LSTD 2700: Writing for Success
Have you ever received an email or text that seemed rude, but the sender meant to be sarcastic? Perhaps due to the lack of context, emoticons or punctuation, your relationship suffered as a result of a quickly sent remark. In life, thought and expression, an idea is only as good as how you convey it. Speaking to someone face-to-face has the benefit of including facial expressions, inflections and tone to help us say what we mean. Writing, however, can be more problematic.
Bodily cues aren’t present in writing. Without proper punctuation, context and formatting, we might never know if emotions like excitement or questions are being expressed. Classical Greek is a great example of this. Spaces between words do not exist and punctuation is sparse, causing sentences to run together. Scholars are left to debate the message being conveyed. In Writing for Success, students will learn how to assimilate an effective presentation of thoughts, information and arguments through writing, lending to an overall more progressive way of communicating.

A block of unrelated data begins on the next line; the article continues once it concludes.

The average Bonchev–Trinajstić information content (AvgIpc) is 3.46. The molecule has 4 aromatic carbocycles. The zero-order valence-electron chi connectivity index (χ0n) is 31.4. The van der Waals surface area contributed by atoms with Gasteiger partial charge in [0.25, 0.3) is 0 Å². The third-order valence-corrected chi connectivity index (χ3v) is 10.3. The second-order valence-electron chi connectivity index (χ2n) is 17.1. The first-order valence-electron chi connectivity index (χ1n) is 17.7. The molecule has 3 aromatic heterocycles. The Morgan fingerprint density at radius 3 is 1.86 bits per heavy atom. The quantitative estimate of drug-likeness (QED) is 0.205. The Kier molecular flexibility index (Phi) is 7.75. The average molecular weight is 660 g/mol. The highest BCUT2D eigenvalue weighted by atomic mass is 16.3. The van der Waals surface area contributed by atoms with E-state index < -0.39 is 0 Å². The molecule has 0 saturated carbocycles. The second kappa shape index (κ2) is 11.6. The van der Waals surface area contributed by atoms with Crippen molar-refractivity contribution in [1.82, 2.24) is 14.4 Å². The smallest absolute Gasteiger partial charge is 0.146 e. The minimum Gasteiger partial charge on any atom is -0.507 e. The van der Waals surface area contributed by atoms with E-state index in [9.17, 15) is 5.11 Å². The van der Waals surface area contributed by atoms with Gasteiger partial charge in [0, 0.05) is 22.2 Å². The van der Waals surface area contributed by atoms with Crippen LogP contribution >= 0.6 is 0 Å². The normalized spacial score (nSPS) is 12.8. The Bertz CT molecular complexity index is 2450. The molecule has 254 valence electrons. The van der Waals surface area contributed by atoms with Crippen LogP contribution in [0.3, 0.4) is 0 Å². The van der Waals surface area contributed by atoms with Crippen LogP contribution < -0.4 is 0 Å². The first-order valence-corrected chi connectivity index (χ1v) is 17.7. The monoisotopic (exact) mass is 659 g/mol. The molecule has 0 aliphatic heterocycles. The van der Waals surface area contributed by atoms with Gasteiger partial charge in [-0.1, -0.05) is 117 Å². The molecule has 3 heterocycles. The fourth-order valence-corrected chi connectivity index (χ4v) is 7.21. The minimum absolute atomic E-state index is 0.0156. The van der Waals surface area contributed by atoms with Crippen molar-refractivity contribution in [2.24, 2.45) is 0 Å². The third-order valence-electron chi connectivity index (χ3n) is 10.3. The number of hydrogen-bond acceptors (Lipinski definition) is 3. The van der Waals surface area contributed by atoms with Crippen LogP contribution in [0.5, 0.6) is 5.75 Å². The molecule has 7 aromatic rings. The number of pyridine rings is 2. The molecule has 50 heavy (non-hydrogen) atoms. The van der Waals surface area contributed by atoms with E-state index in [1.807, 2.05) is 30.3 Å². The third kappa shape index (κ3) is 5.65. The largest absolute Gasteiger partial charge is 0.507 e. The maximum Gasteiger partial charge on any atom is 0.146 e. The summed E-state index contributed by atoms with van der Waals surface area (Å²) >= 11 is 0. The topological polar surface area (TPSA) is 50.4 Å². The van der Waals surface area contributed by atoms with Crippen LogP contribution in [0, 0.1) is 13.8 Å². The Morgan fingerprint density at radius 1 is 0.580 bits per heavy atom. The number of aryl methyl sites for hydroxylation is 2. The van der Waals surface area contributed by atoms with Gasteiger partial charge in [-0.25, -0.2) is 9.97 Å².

In Writing for Success, you will explore technical and organizational strategies for successful writing. These include topic choice, outlines, APA formatting, summaries, sentence structure, citations, grammar and punctuation. By the end of the course, you will be able to create theses statements, summaries, paraphrases and descriptions, as well as draw upon fine-tune editing skills. Most importantly, this course will show you how to evaluate research for viability from both print and online sources, take notes on sources to avoid plagiarism and utilize the sources to prove your thesis statement. As a result of your newfound communication skills, every aspect of your life will be at a greater advantage, especially in academics and the workforce.
Whether you’re arguing with a work colleague about using the oxford comma, or citing in Chicago Manual of Style versus APA, Writing for Success fosters lifelong learning long after you’ve graduated. We live in the information age, and almost all of that material is at the click of our fingers. Even libraries are becoming virtual. From social media to the speech you need to present at work, knowing how to assimilate those ideas is critical to conveying your message. So, the next time you’re about to send a quick, sarcastic reply, remember to ask yourself, “Am I conveying my thoughts and myself in the most successful way?”
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